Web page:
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  • Fleeing the CityAuthorial Self-Construction in Jack London's The Road, Jack Kerouac's On the Road, and Cormac McCarthy's The Road
  • Jeanne Campbell Reesman (bio)

Jack London, Jack Kerouac, and Cormac McCarthy each wrote of the adventure road, of freedom and risk in surviving obstacles and dangers, and of escape from the city not as simply physical moves across the landscape but as spiritual quests of a very specific kind. The authors and their protagonists seek to survive their far journeys on the road and to use the friendships and personal insights the road offers to help them find a secure place where at least a temporarily stable spiritual self can be created and nourished, an artistic self, specifically an author. In London's The Road and Kerouac's On the Road, the protagonists/authors undertake trips to become a writer. As Jonah Raskin remarks, "Like Kerouac, London took to the road with the explicit purpose of writing about it. He took a notebook with him, recorded his observations and wrote down ideas for characters and stories" (Raskin). London's The Road recounts his brief hoboing in 1892 and much more so, though not exclusively, his months in 1894 hoboing with "Kelly's Army" as part of a march on Washington by unemployed men led by Jacob Coxey, but it was not published until fourteen years after his earliest hoboing adventures among the "gay cats," or street kids, in Sacramento and his journey over the Sierras. The Road is not the only version of his experiences. His Tramp Diary, his essay "The Road," and his essay "The Tramp," for example, offer much different views of the actual experience, as we will see below. (The actual Jack London hobo notebook is at the Merrill-Cazier Library at Utah State University and is called the Tramp Diary.) Several scholars have remarked on London's influence on Kerouac, including Jonah Raskin, Earle Labor, and Richard Etulain. Kerouac biographer Paul Maher Jr. confirms that around age twelve London was Kerouac's "author of the moment" (34) and that Kerouac was "influenced" by London when he "began his first serious [End Page 104] writing attempts" in 1938 and 1939 (54). Like London's works, Kerouac's On the Road features another sort of ambiguity towards the city, focused on New York, Denver, Chicago, San Francisco, Los Angeles, and Mexico City, where each city offers "kicks" of mostly casual sex and drugs, but for Kerouac and his character Sal Paradise cities are ultimately places of selfdestruction. Sal, like Dean Moriarty, his friend and love, only feels free on the highway, but Dean doesn't care about it as much as Sal does.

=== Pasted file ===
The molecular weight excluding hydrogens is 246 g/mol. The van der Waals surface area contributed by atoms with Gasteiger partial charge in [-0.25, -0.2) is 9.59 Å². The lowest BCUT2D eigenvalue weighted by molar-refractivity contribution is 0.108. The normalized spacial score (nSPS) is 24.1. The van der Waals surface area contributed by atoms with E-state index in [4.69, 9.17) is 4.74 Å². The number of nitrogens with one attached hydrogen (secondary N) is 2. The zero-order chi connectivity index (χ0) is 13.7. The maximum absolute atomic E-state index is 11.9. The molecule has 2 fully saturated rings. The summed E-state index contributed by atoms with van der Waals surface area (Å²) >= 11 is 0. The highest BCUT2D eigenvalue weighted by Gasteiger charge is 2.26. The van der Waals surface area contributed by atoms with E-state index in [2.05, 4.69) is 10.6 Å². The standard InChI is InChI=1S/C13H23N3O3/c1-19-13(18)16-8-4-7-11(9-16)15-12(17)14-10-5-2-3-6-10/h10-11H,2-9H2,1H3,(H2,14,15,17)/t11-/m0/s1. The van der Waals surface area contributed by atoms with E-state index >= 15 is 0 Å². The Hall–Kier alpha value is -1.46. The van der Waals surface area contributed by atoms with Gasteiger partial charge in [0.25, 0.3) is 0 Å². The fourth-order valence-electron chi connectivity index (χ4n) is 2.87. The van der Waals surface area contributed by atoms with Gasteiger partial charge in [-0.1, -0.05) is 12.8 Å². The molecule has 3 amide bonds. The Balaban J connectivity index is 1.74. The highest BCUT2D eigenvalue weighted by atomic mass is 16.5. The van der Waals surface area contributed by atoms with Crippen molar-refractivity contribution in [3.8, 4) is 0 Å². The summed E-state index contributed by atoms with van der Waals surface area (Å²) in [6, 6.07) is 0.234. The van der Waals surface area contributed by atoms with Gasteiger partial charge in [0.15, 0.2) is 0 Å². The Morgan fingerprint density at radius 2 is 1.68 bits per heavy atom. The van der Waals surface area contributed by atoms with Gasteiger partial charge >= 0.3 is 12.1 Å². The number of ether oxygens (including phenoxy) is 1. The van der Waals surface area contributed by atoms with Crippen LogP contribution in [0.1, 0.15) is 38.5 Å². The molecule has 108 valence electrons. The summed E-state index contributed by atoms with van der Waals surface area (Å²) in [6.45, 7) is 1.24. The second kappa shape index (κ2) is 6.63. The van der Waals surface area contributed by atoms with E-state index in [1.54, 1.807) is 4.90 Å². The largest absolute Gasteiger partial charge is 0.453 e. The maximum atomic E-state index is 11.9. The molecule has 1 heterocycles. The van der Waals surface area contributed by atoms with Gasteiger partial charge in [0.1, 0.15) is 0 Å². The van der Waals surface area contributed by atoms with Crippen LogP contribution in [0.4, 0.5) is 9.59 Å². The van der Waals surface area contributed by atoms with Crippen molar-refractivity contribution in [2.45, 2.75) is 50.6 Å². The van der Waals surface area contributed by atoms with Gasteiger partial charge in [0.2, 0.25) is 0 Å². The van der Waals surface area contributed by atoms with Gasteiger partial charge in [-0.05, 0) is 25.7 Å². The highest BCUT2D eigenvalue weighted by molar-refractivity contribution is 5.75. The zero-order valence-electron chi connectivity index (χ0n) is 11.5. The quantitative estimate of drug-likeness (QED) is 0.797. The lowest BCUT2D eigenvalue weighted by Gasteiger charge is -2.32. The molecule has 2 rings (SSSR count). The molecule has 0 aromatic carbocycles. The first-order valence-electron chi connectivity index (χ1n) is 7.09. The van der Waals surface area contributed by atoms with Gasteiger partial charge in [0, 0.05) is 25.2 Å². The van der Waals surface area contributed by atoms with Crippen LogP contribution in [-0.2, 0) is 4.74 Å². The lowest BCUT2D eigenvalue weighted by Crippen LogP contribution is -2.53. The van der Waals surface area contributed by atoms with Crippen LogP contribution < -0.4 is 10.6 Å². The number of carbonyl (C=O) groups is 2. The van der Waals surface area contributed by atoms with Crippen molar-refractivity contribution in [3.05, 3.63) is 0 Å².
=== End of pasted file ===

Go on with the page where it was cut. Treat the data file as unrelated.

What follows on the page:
For McCarthy's father in The Road the goal is the survival of his son—thus the father is a special sort of physical and spiritual author, who creates, tells, and retells a certain story to his son to remember and tell when the boy ends up with the "good people" after the father does not survive. The father metaphorically authors a boy who has a particular script, a gospel and a prophecy, for survival and beyond. His father may be the practical naturalist hero (but self-sacrificing parent), seemingly deaf to his son's pleas to help out strays, but he needs to hear those pleas to reinforce his love for his son. The son thus inherits an ethos of personal survival matched with a sense of ethics, of community, of being good. McCarthy's road as a writer has often turned to Christian theology and imagery for meaning, here a dying father imparting the story of the "people" to his son to carry forward for the future. Indeed, for the boy, the main part of being good entails carrying forward to others the story of survival and hope by recalling and praying to his father. For all three writers, being around people is initially dangerous and yet later critical to a satisfactory conclusion. Survival alone is not the option, and neither is dying alone with a piece of sharp obsidian, facing a darkness you fear you cannot see beyond.

Thus all three books are writers' journeys. At the start...


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pp. 104-125
Launched on MUSE
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